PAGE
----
PS>Attack v.000001

PS>Attack is my first big C# project, my first big open source project and a way to give back to the infosec community (and learn some in-depth stuff about PowerShell).

Originally Published: December 2nd, 2015

What the hell is PS>Attack?

PS>Attack is the offensive PowerShell tool that I'm working on. The goal is to make it ridiculously easy for pentesters to get started with using PowerShell on engagements. It takes a lot of the best tools for attacking with PowerShell, encrypts them and stores them in a self contained exe. This exe decrypts the files straight into memory and recreates a PowerShell environment without calling PowerShell.exe, making it harder to detect by Antivirus and Incident Response teams. Assuming my talk gets accepted, it'll be released at CarolinaCon in 2016.

Getting started

So I've started working in earnest on PS>Attack, my offensive PowerShell tool (and the namesake for this site). So far things have gone surprisingly well. I'm about 12 to 16 hours in and I've been focused primarily on the getting a portable, custom PowerShell environment (PS>Punch) put together that does what I want it to. So far I have the following things straight:

Decrypting Files

Files can be stored in the executable as embeddable resources and then decrypted into memory. This works by taking a ModuleStream object (the embedded file) and sending decrypting it to a MemoryStream object. The code right now looks like this:

public static MemoryStream DecryptFile(Stream inputStream, string key)
byte[] keyBytes = Encoding.Unicode.GetBytes(key);
Rfc2898DeriveBytes derivedKey = new Rfc2898DeriveBytes(key, keyBytes);
RijndaelManaged rijndaelCSP = new RijndaelManaged();
rijndaelCSP.Key = derivedKey.GetBytes(rijndaelCSP.KeySize / 8);
rijndaelCSP.IV = derivedKey.GetBytes(rijndaelCSP.BlockSize / 8);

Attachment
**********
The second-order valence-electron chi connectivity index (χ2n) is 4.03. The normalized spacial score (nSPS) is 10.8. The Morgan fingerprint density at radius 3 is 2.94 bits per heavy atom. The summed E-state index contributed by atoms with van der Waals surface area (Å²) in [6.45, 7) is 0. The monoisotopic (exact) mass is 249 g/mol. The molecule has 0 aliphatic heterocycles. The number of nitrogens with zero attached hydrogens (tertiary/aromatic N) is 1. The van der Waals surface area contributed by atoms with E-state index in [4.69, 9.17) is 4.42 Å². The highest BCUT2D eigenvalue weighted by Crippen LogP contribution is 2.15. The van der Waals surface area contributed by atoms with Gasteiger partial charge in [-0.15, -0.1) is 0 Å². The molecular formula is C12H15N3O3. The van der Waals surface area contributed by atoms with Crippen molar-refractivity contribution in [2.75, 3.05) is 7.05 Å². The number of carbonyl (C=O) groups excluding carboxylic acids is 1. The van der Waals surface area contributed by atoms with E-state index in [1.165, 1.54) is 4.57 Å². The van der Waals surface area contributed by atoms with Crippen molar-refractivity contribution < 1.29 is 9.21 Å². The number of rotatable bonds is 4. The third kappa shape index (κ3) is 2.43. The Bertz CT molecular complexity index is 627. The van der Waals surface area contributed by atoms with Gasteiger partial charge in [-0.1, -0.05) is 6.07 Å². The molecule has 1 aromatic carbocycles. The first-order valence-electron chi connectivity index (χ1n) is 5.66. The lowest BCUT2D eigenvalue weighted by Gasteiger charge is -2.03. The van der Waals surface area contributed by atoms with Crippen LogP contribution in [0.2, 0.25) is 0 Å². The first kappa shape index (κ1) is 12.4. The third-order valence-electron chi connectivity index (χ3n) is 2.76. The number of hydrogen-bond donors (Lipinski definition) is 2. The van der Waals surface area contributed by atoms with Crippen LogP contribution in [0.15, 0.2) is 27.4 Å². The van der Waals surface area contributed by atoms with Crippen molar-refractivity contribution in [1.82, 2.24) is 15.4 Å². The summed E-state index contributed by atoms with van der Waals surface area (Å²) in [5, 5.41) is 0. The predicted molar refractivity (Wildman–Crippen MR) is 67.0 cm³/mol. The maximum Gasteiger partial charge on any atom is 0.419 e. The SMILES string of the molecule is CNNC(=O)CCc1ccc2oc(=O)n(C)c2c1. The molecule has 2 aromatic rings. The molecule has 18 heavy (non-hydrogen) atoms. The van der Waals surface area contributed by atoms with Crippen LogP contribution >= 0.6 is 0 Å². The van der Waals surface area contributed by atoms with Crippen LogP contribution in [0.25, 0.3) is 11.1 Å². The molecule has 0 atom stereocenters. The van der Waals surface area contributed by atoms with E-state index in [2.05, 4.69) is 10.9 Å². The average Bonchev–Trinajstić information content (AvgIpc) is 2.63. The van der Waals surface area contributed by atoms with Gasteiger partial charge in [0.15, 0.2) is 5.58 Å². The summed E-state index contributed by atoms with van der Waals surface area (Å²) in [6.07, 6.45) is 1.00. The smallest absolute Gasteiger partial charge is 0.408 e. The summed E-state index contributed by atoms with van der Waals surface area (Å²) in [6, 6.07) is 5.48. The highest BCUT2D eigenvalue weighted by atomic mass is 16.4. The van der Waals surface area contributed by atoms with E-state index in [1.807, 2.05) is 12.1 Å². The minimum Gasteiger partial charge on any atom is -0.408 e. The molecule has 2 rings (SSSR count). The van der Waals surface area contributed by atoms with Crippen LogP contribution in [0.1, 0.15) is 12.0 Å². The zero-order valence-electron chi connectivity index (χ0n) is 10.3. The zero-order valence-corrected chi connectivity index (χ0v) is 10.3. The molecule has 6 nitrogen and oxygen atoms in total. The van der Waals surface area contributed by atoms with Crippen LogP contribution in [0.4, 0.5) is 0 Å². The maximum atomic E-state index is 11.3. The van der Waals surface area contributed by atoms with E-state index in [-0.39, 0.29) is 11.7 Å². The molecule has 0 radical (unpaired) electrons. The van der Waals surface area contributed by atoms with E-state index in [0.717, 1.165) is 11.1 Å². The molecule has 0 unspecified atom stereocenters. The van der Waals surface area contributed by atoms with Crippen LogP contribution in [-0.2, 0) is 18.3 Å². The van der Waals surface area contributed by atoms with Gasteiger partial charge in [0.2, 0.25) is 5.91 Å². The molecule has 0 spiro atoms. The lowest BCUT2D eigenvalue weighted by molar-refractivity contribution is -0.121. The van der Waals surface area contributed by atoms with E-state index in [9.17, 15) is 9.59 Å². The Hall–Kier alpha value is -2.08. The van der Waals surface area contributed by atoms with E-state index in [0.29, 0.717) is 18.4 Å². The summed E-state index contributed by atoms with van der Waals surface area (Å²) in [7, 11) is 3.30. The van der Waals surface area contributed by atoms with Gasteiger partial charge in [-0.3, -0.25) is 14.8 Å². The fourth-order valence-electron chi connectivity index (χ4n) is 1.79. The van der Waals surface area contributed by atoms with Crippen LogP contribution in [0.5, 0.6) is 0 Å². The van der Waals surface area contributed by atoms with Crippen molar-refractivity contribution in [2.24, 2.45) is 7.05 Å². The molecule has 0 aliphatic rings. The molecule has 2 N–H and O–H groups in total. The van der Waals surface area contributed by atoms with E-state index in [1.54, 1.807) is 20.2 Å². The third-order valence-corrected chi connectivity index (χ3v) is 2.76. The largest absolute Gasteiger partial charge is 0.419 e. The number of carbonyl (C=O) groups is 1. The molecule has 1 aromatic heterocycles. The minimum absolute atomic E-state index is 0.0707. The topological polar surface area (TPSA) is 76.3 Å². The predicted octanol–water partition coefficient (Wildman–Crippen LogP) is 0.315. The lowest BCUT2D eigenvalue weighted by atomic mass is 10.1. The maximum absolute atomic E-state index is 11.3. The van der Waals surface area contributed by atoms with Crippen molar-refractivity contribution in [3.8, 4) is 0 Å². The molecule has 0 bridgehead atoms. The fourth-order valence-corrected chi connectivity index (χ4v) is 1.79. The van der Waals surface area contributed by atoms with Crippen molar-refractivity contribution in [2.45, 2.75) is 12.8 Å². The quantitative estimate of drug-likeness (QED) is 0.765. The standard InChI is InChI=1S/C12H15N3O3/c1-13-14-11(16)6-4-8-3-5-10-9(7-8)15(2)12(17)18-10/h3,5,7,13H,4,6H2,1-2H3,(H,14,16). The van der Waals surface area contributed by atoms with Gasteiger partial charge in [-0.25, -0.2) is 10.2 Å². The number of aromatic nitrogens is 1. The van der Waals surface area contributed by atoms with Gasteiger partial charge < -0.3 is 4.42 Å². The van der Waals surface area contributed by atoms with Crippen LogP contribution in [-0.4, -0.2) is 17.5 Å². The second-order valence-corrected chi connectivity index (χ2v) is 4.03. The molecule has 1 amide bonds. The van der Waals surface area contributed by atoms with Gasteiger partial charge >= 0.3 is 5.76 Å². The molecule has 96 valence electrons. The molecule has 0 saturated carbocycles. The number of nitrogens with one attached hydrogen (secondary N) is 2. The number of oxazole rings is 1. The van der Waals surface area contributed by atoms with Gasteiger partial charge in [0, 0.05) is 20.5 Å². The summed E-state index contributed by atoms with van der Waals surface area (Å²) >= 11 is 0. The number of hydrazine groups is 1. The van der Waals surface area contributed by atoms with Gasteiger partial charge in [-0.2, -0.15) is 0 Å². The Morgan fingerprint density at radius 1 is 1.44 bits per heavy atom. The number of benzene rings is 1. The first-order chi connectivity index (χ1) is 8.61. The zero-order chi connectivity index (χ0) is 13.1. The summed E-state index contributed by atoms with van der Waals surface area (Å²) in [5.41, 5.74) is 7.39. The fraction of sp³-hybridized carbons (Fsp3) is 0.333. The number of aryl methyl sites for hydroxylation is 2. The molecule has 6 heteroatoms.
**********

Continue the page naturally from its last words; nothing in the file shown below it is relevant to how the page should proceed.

ICryptoTransform decryptor = rijndaelCSP.CreateDecryptor();
CryptoStream decryptStream = new CryptoStream(inputStream, decryptor, CryptoStreamMode.Read);
byte[] inputFileData = new byte[(int)inputStream.Length];
string contents = new StreamReader(decryptStream).ReadToEnd();
byte[] unicodes = Encoding.Unicode.GetBytes(contents);
MemoryStream outputMemoryStream = new MemoryStream(unicodes);
return outputMemoryStream;

In this example, inputStream is the ModuleStream and key is the string used to encrypt the files. The key is also retrieve from an embedded file that will be setup when the client is built.

Executing PowerShell without PowerShell.exe

Like most things in this project, there are probably much better ways to handle this. It works though and right now that's the important part. Everything involved in this process was cribbed from PoshSecFramework as well as a ton of googling, MSDN articles and StackOverflow questions. There are quick ways to execute PowerShell from C#, AwesomerShell by Ben0xA is a great example of this. AwesomerShell basically boils down to this:

static void Main(string[] args)
Console.Write("aps> ");
String cmd = Console.ReadLine();
Runspace rs = RunspaceFactory.CreateRunspace();
PowerShell ps = PowerShell.Create();
ps.Runspace = rs;
Collection<PSObject> output = ps.Invoke();
if (output != null)
foreach (PSObject rtnItem in output)
Console.Write("Press any key to exit.");
  • You write out a prompt (in this case "aps> ")

  • Read input from the user.

  • Create a runspace and create a PowerShell object

  • Pass the input to the PowerShell object.

  • Invoke the PowerShell object.

  • Take the output and write it to screen.